By Nicola Jones of Nature magazine
The non-profit programme MyMicrobes, launched today, is inviting people to have their gut bacteria sequenced for about €1,500 (2,100). Acting as both social network and DNA database, the website offers a place for people to share diet tips, stories and gastrointestinal woes with one another. In exchange, researchers hope to gather a wealth of data about the bacteria living in people's guts.
The same team of researchers showed earlier this year that people fall into one of three groups, or 'enterotypes', when it comes to the genetics of their gut bacteria (see 'Gut study divides people into three types').
"I got between 50 and 100 e-mails from regular people having problems with the stomach or diarrhoea and wondering if we can help them," says co-author Peer Bork, a biochemist at the European Molecular Biology Laboratory in Heidelberg, Germany. "They were long e-mails. There must be a lot of frustrated people out there." That response, he says, spurred the creation of MyMicrobes.
So far, the team has found links between certain gut-specific genetic markers and obesity and other diseases. And they suspect that gut enterotypes might affect how people react to different drugs and diets. Bork says he was visited by some practitioners of traditional Chinese medicine who wondered whether the three enterotypes might explain the three different response groups they see with herbal remedies, Bork says. "They're convinced it's connected. I have my doubts that it's so simple, but there are lots of thoughts along these lines."
The group has been careful not to make promises to project participants. The research is still in its infancy, and there is no proven link between enterotypes and disease remedies. But the researchers hope the project will provide a bounty of data while helping volunteers connect with one another. Participants will have access to their own data, but all public results will be anonymous.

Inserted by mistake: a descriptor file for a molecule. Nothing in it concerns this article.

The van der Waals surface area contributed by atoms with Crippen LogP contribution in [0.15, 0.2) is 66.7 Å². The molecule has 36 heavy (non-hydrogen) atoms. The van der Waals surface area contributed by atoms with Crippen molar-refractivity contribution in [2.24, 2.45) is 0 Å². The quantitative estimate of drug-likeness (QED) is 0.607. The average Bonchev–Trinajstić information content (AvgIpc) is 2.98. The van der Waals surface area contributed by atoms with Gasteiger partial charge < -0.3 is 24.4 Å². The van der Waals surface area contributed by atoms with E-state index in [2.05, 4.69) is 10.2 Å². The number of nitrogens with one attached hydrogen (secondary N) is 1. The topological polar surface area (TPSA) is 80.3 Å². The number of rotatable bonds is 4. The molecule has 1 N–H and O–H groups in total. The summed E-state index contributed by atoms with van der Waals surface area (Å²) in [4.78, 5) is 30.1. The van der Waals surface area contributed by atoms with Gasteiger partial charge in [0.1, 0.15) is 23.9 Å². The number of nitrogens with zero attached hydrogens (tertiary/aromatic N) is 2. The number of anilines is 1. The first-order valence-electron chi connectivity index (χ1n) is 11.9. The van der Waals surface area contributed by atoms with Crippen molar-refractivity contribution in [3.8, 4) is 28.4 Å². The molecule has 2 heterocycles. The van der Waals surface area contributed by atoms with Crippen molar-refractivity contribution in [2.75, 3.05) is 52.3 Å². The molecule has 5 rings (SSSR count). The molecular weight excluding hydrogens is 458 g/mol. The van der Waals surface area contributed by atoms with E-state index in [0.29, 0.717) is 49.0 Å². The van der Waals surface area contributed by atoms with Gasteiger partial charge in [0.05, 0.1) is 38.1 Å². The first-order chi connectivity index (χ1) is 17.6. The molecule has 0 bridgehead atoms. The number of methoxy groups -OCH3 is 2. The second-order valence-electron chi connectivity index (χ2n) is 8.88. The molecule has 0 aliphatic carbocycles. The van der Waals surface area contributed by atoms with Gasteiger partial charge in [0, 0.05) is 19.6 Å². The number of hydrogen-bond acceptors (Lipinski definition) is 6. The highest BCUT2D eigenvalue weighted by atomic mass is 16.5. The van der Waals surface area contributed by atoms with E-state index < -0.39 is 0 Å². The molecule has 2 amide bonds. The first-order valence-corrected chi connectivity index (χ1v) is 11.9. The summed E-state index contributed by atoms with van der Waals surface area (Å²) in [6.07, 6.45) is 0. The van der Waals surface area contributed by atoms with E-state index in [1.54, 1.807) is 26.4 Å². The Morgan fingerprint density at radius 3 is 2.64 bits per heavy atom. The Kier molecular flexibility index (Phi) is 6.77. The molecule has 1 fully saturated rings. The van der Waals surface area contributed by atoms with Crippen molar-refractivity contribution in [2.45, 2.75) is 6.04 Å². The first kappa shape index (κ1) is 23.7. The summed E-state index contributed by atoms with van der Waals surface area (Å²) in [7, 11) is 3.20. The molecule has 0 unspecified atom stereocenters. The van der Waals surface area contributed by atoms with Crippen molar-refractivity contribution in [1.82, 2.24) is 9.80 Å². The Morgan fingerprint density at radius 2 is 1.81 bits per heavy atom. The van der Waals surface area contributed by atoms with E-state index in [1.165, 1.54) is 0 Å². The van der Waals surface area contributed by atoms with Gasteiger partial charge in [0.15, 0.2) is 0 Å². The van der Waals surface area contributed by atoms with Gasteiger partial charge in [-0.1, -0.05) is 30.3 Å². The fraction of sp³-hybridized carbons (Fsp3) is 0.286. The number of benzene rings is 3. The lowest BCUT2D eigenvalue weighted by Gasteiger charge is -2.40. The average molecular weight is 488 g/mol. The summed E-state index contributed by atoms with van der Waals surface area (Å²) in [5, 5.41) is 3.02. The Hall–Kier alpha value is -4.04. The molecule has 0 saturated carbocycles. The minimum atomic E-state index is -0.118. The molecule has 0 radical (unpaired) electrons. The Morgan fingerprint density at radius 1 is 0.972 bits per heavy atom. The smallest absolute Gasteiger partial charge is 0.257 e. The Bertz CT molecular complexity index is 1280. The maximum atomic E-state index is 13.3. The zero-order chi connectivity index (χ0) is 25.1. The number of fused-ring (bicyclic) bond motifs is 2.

After registering on the site, study participants are shipped a package of information and a stool-sample kit. They'll mail the samples back to a lab in Paris where the DNA is extracted and sent to Bork's lab in Heidelberg for sequencing.
The actual cost of sequencing the gut genome is about €2,000 per person, says Bork. Participants are asked to contribute at least €1,451 of that cost, plus shipping. That's more expensive than, say, the $207 it costs to have some crucial parts of your personal genome sequenced by 23andMe, a genomics company in Mountain View, California.
The cost difference is due, in part, to the smaller scale of the MyMicrobes operation, and in part to the size of the bacterial genome, which Bork says contains around 5 billion letters of DNA, compared to the 3.3 billion in the human genome.
23andMe has no plans to pursue faecal sample sequencing, although the company has considered it. "We talk about dozens of directions we might take beyond genotyping. That is one [direction] that has intrigued us," says senior researcher Joanna Mountain.
Mountain wonders whether data from the MyMicrobes project will continue to indicate three clear enterotypes as more and more gut genomes are sequenced.
Bork says that around 100 people have registered their interest in the project, though not all of them have committed to the hefty price tag. The researchers estimate that they will need about 5,000 participants for the site and the study to be meaningful. "It requires a critical number of participants. Just like competitors of Facebook, we might fail to get that critical mass," says Bork.
This article is reproduced with permission from the magazine Nature. The article was first published on September 8, 2011.